This is how the ‘halo’ works, which has saved the lives of several drivers in F1

(CNN) — As happened four years ago with Charles Leclerc, during a serious accident at the first corner of the Belgian Grand Prix, the Formula One “halo” device saved driver Zhou Guanyu again this Sunday after being involved in another horrible accident at high speed at the British Grand Prix.

“I’m fine, all clear,” Zhou tweeted later on Sunday, along with a selfie. “Halo saved me today. Thank you all for the kind messages from her!”

The device has divided opinion since its introduction in the 2018 F1 season, but that safety cage was indeed Charles Leclerc’s guardian angel and now it has been that of Zhou, the driver of an Alfa Romeo.

The halo is made of titanium and forms a shield around the cabin. Although it initially received some criticism from drivers, it has since been credited by several drivers for preventing serious injuries.

Zhou’s accident: The halo saved me today

Zhou was one of several drivers involved in the turn one accident, which resulted in his Alfa Romeo flipping and skidding across the track and onto gravel, before crashing into the fence.

Zhou’s car ended up wedged between the tire barrier and the protective fence, which is there to protect the fans. The awkward nature of the car’s location meant it took him some time to get it out.

Mercedes’ George Russell, who made contact with Zhou during the collision, immediately got out of his car once it stopped and ran to see the other driver.

The titanium halo protected Zhou from any injury.

“I’m fine, all clear,” Zhou tweeted later on Sunday, along with a selfie. “Halo saved me today. Thank you all for the kind messages from her!”

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The case of Leclerc and Alonso

The titanium structure built over the cockpit to protect the drivers’ heads protected Leclerc from Fernando Alonso’s car in 2018, after the Spaniard and his car were blown up after dodging Nico Hülkenberg’s Renault.

After the incident, there was obvious damage to Frenchman Leclerc’s ‘halo’.

“I watched the replay and boy was it a great test for ‘halo,'” said Alonso, who was one of many drivers who voted for its implementation.

“We don’t need any proof, but it’s a good thing,” he said. “The silver lining is that all three of us are doing well, especially Charles,” she added.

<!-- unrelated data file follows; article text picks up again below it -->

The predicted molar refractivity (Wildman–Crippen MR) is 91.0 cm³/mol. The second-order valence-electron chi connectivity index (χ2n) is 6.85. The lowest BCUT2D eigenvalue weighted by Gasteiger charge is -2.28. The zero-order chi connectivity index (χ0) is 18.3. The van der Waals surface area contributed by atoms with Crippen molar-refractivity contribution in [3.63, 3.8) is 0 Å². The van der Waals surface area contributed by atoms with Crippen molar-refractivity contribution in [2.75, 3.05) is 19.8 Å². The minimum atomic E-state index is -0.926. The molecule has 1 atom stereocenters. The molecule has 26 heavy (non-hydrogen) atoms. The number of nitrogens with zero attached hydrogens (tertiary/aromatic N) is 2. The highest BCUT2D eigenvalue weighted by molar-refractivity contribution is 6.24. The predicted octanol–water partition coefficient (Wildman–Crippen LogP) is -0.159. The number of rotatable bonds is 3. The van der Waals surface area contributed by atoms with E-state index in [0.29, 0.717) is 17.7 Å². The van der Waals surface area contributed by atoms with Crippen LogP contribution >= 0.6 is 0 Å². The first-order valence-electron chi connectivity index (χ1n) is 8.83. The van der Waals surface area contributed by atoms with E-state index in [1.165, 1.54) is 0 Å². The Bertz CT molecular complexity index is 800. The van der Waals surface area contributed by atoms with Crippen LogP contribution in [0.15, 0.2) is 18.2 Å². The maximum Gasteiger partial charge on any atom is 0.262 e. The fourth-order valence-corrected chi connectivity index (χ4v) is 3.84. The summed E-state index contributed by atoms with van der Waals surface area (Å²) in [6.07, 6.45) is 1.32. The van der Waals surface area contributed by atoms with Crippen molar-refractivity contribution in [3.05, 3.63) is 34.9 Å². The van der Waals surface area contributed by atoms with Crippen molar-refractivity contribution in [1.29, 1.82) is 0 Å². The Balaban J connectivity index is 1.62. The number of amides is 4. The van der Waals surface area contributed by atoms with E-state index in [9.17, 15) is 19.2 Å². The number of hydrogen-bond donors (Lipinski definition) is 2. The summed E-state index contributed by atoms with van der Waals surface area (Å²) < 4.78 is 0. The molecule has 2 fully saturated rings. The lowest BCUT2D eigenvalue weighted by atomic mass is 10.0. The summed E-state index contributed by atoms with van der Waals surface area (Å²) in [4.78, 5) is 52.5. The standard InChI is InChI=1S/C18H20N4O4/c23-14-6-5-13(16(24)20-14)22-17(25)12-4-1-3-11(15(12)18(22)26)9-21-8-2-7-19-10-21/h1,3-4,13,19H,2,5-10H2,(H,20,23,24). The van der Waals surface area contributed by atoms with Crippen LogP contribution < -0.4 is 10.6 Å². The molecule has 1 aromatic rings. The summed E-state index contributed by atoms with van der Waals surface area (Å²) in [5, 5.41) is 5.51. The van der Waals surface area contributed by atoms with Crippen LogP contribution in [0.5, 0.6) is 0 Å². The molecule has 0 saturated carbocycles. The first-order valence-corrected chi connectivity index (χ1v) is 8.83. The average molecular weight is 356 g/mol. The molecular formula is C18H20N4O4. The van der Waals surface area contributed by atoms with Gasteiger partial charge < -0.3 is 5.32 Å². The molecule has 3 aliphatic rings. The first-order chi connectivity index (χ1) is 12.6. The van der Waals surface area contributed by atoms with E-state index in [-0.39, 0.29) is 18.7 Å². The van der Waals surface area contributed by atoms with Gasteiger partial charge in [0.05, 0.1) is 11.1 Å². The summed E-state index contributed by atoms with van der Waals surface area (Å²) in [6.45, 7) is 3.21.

Ironically, Leclerc, who was unharmed, has expressed his disapproval of the ‘halo’.

“Never been a fan of the ‘halo,'” he tweeted after the race, “but I have to say I was very happy to have it over my head today.”

Speaking to reporters just after the incident, Leclerc said: “Whether it was useful today or not, I don’t know. I don’t know what would have happened without it, but in some cases it is definitely useful.”

The ‘halo’ divides opinions

Many famous F1 fans and figures have scoffed at the new safety device, not least because of its appearance.

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Martin Brundle, who competed in 158 races over a 13-year period from 1984 to 1996, called the halo “ordinary and ugly”, while three-time champion Niki Lauda said “the halo destroys the DNA of a racing car”. Formula One”.

Nico Rosberg, the 2016 world champion, said in 2018 after the crash in Belgium: “We can end the ‘halo’ discussion now. It will save lives!”

Jean Todt, president of the International Automobile Federation (FIA), was one of the main figures behind the introduction of the halo, tweeting after the incident back then: “Safety comes first. That’s why we introduced the halo.”

Former Ferrari driver Felipe Massa, who ended up with a skull fracture at the Hungarian GP in 2009 after being stuck in debris, said in 2018 after Alonso and Leclerc’s accident: “After seeing this, we can say that ‘the halo is beautiful'”.



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